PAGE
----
Marketing becomes a branch of analytics. There's a plausible argument that all types of marketing, including mass media, will soon be devoted to targeting messages at individuals. This includes the anonymous, segment-based individuals described earlier. In this world, marketing victory goes to the best data and the best analytical tools. Marketing automation systems provide those tools. Marketing automation systems orchestrate database, analytical and customer-facing systems to select and deliver appropriate messages across all channels. In this scenario, marketing automation systems drive related systems, both in terms of encouraging their development (bigger data warehouses) and pulling through related products (systems in the same software suite as the marketing system).
These scenarios overlap substantially, but the second doesn't rely on marketers moving their entire organization onto a single integrated platform. Indeed, functions that don't relate to managing specific interactions could remain completely separate, such as planning and media buying. Even cross-channel integration is less central to the scenario, since analytics can be applied effectively to one channel alone.
Precisely because the second scenario doesn't require so much change, it seems more plausible than the first. Major departments within marketing, such as a Web group, can buy and run analytical systems without support from a visionary CMO. They might be able to use them through outsourcers or software as a service vendors, further reducing the need to involve corporate IT. This scenario ultimately yields more total business for the vendors, even if the individual projects are smaller.
We still don't know whether either approach will create enough business to justify the acquisition prices. But unless you're a stakeholder at IBM, Teradata or a competitor, why would you care? There are a few implications.
If the major vendors focus on integrated marketing suites, they'll educate IT and senior management about the value and methods of marketing integration. This will be good for marketers who want to do such projects, although they may be less pleased about losing some of their autonomy.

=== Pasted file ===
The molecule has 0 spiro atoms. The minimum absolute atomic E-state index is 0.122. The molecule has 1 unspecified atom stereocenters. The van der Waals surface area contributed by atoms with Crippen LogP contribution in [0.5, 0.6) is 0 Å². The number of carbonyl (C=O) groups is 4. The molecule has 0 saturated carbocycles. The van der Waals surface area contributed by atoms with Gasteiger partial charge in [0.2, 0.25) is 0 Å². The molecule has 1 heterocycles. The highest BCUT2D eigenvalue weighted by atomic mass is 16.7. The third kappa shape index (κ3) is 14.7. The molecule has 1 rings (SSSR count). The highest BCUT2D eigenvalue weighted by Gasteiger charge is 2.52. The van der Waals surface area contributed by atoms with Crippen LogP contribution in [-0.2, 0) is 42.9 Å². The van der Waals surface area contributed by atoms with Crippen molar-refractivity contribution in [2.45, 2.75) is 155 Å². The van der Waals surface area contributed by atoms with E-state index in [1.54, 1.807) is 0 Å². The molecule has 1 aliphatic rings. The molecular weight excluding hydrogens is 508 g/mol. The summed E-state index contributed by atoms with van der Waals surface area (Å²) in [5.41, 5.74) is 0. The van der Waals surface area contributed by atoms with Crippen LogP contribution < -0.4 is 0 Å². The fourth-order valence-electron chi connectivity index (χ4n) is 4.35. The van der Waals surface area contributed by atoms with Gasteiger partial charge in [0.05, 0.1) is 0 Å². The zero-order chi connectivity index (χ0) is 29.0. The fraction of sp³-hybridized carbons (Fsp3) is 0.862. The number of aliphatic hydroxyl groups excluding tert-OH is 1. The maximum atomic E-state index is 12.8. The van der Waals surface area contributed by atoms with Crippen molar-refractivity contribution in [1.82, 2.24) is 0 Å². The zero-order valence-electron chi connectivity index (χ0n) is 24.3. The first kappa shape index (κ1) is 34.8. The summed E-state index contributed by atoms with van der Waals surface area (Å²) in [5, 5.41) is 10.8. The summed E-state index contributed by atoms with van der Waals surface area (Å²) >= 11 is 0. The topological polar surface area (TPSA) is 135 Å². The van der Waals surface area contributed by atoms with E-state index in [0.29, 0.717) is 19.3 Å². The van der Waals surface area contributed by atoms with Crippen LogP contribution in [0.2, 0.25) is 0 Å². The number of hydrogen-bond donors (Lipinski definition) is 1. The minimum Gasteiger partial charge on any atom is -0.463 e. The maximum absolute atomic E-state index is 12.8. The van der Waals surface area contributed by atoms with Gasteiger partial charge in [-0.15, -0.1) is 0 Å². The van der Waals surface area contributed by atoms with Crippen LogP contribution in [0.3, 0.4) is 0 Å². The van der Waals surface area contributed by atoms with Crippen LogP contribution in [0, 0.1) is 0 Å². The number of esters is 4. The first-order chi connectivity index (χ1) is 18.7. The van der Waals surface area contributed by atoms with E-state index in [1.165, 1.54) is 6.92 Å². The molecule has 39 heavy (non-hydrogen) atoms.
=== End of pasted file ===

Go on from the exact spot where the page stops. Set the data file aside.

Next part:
A focus on integrated suites could also lead major vendors to ignore marketers who don't want to or can't afford to buy them. This is mostly a good thing: it will open opportunities for other marketing automation vendors, resulting in greater innovation across the industry and, eventually, more products for marketers to choose from.
If the major vendors focus on analytics, they'll chase a broader range of clients and explore options such as cloud-based solutions more aggressively. This will make it easier for marketers to find customer targeting solutions but creates a tougher environment for competitors. It does leave a relatively open field for other types of marketing systems, such as planning, media buying, project management and content libraries.
Smaller competitors will emerge to serve clients who are too small to interest IBM or Teradata or who simply want something those vendors don't offer. Even though Unica and Aprimo may themselves fall into the black holes of their new corporate parents, a spray of small new stars will emerge to meet marketers' needs. With the original marketing automation vendors now almost completely gone, the ground is now clear for a new crop.